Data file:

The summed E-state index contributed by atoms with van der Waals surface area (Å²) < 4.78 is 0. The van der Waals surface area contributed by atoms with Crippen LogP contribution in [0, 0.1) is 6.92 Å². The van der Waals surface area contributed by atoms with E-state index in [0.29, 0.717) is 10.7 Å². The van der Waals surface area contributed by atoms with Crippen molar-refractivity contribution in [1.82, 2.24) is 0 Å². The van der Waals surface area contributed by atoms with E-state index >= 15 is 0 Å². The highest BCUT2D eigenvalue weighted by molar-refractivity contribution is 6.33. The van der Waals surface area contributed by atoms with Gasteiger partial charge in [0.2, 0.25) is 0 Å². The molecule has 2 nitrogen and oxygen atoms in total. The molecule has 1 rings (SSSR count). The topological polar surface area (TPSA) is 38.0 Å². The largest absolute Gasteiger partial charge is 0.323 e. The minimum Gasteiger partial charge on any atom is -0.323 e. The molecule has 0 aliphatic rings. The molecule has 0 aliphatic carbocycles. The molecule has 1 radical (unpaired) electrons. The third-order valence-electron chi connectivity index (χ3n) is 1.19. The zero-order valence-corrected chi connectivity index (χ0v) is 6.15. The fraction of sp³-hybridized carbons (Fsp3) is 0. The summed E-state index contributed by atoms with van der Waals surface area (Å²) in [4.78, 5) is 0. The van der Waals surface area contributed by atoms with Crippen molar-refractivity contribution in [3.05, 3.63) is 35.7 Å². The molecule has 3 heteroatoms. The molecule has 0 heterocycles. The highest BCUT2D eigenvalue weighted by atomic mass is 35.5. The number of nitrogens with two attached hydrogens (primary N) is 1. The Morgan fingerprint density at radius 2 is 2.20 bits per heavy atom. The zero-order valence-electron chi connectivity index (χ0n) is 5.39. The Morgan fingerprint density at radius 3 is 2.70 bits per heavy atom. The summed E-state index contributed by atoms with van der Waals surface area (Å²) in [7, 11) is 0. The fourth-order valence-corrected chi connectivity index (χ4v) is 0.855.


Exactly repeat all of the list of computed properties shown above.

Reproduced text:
The summed E-state index contributed by atoms with van der Waals surface area (Å²) < 4.78 is 0. The van der Waals surface area contributed by atoms with Crippen LogP contribution in [0, 0.1) is 6.92 Å². The van der Waals surface area contributed by atoms with E-state index in [0.29, 0.717) is 10.7 Å². The van der Waals surface area contributed by atoms with Crippen molar-refractivity contribution in [1.82, 2.24) is 0 Å². The van der Waals surface area contributed by atoms with E-state index >= 15 is 0 Å². The highest BCUT2D eigenvalue weighted by molar-refractivity contribution is 6.33. The van der Waals surface area contributed by atoms with Gasteiger partial charge in [0.2, 0.25) is 0 Å². The molecule has 2 nitrogen and oxygen atoms in total. The molecule has 1 rings (SSSR count). The topological polar surface area (TPSA) is 38.0 Å². The largest absolute Gasteiger partial charge is 0.323 e. The minimum Gasteiger partial charge on any atom is -0.323 e. The molecule has 0 aliphatic rings. The molecule has 0 aliphatic carbocycles. The molecule has 1 radical (unpaired) electrons. The third-order valence-electron chi connectivity index (χ3n) is 1.19. The zero-order valence-corrected chi connectivity index (χ0v) is 6.15. The fraction of sp³-hybridized carbons (Fsp3) is 0. The summed E-state index contributed by atoms with van der Waals surface area (Å²) in [4.78, 5) is 0. The van der Waals surface area contributed by atoms with Crippen molar-refractivity contribution in [3.05, 3.63) is 35.7 Å². The molecule has 3 heteroatoms. The molecule has 0 heterocycles. The highest BCUT2D eigenvalue weighted by atomic mass is 35.5. The number of nitrogens with two attached hydrogens (primary N) is 1. The Morgan fingerprint density at radius 2 is 2.20 bits per heavy atom. The zero-order valence-electron chi connectivity index (χ0n) is 5.39. The Morgan fingerprint density at radius 3 is 2.70 bits per heavy atom. The summed E-state index contributed by atoms with van der Waals surface area (Å²) in [7, 11) is 0. The fourth-order valence-corrected chi connectivity index (χ4v) is 0.855.